Database professionals say, “That’s slow because it’s a size-of-data operation.”
A size-of-data operation is when the database has to write all of the affected data again. What you’re asking for might seem small, but for the database, it causes a lot of work.
For example, let’s say you live in a strict household, and your parents have told us that under this roof, everyone’s hair can only be black, blond, brown, or red. (Don’t blame me. I don’t make the rules. They’re your parents, not mine. Go talk to them. And tell your mom I said hi.)
If your parents suddenly loosen up and say, “We’re now allowing you to dye your hair pink,” that doesn’t mean we have to touch everyone’s head. It’s a metadata operation: we’re just making a new note so that when someone walks into the door and we check their hair color, we have a new acceptable option.
However, if your parents freak out and say, “Everyone’s hair must be pink,” that means we’re gonna need to dye every person’s hair. We’re gonna have to gather everybody together and do some real work.
That’s a size of data operation: however many people live in the house, we’re gonna need to work on all of ’em.
How that translates into databases
I’ll use the Users table in a large Stack Overflow database to explain.
If I alter a table and add a new nullable column, it happens instantly, and SQL Server doesn’t have to touch any pages:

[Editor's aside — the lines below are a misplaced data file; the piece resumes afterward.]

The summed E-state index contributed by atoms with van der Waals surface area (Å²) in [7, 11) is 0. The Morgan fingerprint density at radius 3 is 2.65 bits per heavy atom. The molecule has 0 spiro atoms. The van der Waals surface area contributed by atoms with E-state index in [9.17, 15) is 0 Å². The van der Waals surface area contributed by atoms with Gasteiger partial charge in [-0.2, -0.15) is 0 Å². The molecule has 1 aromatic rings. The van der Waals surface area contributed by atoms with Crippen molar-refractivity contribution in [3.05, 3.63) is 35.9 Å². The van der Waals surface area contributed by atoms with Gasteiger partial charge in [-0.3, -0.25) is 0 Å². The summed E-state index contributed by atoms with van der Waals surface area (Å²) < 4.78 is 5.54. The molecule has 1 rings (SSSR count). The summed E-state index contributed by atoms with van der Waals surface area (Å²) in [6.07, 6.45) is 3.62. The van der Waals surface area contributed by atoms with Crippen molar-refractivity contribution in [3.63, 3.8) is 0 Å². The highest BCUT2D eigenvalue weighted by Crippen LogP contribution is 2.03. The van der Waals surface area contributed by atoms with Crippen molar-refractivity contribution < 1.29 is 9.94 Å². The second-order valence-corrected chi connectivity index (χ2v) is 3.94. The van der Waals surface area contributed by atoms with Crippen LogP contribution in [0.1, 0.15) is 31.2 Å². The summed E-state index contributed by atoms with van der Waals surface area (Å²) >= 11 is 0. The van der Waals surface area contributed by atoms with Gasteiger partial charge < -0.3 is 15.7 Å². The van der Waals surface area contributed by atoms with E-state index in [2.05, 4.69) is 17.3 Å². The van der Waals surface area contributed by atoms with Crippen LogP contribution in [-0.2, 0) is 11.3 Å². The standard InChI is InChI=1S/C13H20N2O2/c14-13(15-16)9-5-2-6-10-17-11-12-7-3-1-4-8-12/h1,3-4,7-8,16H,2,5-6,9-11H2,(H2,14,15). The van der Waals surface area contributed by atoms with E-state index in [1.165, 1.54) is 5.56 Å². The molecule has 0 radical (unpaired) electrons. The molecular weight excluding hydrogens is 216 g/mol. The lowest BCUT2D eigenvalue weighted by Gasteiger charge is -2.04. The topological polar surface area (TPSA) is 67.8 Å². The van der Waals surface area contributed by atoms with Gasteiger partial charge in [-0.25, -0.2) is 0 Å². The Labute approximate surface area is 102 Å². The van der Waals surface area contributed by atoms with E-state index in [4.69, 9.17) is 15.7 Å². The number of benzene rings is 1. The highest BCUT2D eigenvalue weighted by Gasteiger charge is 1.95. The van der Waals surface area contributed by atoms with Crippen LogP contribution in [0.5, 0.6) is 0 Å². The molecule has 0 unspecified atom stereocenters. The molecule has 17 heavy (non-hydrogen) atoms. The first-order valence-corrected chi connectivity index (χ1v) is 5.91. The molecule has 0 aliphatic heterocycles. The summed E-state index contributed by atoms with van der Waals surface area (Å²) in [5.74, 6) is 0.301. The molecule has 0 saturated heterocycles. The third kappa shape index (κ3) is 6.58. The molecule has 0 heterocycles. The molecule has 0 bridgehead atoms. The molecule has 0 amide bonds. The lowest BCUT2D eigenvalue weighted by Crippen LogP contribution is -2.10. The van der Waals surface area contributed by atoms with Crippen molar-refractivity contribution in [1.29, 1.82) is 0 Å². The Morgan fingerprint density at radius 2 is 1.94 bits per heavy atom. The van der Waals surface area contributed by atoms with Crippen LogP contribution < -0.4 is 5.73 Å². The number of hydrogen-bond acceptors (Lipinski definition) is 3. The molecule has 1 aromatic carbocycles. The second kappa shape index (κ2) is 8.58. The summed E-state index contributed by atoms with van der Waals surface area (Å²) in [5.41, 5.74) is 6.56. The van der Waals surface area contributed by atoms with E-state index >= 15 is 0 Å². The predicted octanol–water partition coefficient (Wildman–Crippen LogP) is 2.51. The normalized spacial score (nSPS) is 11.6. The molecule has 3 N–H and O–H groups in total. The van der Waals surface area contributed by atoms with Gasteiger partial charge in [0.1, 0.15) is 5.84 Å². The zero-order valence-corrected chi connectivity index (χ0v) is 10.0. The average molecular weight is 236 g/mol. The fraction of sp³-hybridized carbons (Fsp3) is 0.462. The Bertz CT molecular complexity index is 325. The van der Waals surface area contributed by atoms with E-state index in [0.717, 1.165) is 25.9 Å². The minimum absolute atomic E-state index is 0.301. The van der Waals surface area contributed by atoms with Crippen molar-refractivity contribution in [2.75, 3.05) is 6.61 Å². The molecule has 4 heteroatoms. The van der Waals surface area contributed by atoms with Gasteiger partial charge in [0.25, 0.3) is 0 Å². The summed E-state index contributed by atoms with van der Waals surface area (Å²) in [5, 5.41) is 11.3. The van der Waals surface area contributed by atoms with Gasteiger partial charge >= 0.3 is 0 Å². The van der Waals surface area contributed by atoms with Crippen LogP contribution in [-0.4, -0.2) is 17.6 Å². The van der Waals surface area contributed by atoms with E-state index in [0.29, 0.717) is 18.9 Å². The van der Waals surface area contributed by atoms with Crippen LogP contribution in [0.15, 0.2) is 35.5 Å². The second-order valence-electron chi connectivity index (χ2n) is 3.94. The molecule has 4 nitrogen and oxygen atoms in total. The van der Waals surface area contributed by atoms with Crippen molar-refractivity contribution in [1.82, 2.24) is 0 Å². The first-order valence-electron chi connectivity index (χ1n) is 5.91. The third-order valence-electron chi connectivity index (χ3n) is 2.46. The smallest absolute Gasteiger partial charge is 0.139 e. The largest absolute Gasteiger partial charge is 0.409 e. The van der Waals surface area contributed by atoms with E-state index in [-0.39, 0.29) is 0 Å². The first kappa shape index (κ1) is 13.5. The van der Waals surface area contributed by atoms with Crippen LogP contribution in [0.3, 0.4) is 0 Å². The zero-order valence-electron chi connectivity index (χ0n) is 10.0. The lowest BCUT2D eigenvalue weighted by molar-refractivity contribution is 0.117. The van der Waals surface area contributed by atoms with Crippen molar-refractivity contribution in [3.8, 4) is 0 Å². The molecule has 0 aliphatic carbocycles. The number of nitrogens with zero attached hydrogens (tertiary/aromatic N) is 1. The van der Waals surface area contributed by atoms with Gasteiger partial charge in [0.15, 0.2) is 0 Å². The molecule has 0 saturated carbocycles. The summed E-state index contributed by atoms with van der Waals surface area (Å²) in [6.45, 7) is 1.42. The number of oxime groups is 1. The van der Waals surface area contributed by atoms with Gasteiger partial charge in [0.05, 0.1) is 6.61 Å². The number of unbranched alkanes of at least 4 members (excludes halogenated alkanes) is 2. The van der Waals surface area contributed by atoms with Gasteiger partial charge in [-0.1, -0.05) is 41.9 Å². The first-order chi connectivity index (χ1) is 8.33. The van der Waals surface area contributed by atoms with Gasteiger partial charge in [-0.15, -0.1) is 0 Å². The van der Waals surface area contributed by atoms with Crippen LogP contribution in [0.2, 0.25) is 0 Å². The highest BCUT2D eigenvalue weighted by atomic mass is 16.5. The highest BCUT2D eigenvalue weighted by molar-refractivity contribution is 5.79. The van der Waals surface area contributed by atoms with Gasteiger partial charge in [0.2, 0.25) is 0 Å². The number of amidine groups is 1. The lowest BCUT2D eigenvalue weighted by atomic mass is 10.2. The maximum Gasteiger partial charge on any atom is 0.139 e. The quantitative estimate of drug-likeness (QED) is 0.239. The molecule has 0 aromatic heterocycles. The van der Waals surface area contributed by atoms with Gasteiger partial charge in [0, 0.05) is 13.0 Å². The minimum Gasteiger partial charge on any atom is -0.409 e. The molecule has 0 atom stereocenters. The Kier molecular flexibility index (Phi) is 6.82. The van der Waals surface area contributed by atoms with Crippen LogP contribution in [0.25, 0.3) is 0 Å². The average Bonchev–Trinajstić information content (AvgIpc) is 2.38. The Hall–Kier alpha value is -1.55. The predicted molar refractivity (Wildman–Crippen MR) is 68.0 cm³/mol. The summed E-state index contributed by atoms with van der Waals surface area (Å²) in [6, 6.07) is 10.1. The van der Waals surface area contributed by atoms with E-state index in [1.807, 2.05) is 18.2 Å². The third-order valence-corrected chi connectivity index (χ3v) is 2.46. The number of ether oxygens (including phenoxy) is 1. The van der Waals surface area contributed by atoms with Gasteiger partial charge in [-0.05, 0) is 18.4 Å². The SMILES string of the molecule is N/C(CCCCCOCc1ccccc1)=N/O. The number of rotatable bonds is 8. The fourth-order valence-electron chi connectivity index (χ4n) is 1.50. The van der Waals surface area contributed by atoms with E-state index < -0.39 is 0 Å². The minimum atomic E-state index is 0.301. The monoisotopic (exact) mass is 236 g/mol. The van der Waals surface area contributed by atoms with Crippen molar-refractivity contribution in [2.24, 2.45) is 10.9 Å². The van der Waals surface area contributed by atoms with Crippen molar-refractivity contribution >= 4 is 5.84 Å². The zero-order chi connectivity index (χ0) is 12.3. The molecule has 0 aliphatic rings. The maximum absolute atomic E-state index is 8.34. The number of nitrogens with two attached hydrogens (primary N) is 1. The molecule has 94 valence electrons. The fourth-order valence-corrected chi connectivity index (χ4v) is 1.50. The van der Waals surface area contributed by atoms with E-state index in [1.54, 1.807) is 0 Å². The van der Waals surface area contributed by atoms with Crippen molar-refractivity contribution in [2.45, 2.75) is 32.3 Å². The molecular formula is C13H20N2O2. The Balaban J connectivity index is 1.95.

Adding a column like that is just a metadata change. It tells SQL Server, “When new rows walk into the house, they’re allowed to specify their HairColor now. When rows leave the house, if they don’t already have a HairColor set, just say it’s NULL.”
However, if I populate that column and dye everyone’s hair pink, that’s gonna take some time, because we’re gonna have to touch every row:
That’s a size-of-data operation, so it’s slower.
How that affects development & deployment
When you’re just getting started developing an app, and all your tables are empty, you don’t really have to worry about this kind of thing – because size-of-data operations are fast when there’s, uh, no data involved.
But the larger your data becomes, and the slower your storage becomes (like if you move from nice on-premises flash storage up to the cloud), then the more you have to pay attention to this. You’ll want to run your deployment scripts on a real production-sized database, not just an empty development shell, and time the deployment scripts. The longer an operation takes, the more likely it is a size-of-data operation. On larger databases – at 100GB and higher – and at 24/7 uptime shops like online stores, you’ll likely have to tune your deployment scripts to avoid size-of-data operations.
I haven’t seen a good rundown of all the operations that are size-of-data operations for Microsoft SQL Server, but it’s changed over the years. Hey, if you’ve got a blog – there’s a potential idea for you! Not me though. The hot tub is calling.